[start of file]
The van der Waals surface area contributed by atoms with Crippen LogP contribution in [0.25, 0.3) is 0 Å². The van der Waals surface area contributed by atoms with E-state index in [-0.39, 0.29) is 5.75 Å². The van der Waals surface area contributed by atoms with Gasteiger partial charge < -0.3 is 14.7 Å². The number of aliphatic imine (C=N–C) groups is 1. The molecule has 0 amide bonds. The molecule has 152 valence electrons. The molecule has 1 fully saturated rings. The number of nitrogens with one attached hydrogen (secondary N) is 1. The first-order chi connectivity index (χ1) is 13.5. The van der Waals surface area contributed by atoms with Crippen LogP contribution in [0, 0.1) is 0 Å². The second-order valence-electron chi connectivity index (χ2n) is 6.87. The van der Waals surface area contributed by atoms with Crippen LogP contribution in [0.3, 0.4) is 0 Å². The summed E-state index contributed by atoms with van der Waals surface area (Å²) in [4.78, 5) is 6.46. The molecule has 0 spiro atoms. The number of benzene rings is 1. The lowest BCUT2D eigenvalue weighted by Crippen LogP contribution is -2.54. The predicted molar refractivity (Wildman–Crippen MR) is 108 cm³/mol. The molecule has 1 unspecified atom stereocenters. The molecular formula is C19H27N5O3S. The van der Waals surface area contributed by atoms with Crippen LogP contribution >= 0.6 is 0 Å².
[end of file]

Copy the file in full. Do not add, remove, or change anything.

The van der Waals surface area contributed by atoms with Crippen LogP contribution in [0.25, 0.3) is 0 Å². The van der Waals surface area contributed by atoms with E-state index in [-0.39, 0.29) is 5.75 Å². The van der Waals surface area contributed by atoms with Gasteiger partial charge < -0.3 is 14.7 Å². The number of aliphatic imine (C=N–C) groups is 1. The molecule has 0 amide bonds. The molecule has 152 valence electrons. The molecule has 1 fully saturated rings. The number of nitrogens with one attached hydrogen (secondary N) is 1. The first-order chi connectivity index (χ1) is 13.5. The van der Waals surface area contributed by atoms with Crippen LogP contribution in [0, 0.1) is 0 Å². The second-order valence-electron chi connectivity index (χ2n) is 6.87. The van der Waals surface area contributed by atoms with Crippen LogP contribution in [0.3, 0.4) is 0 Å². The summed E-state index contributed by atoms with van der Waals surface area (Å²) in [4.78, 5) is 6.46. The molecule has 0 spiro atoms. The number of benzene rings is 1. The lowest BCUT2D eigenvalue weighted by Crippen LogP contribution is -2.54. The predicted molar refractivity (Wildman–Crippen MR) is 108 cm³/mol. The molecule has 1 unspecified atom stereocenters. The molecular formula is C19H27N5O3S. The van der Waals surface area contributed by atoms with Crippen LogP contribution >= 0.6 is 0 Å².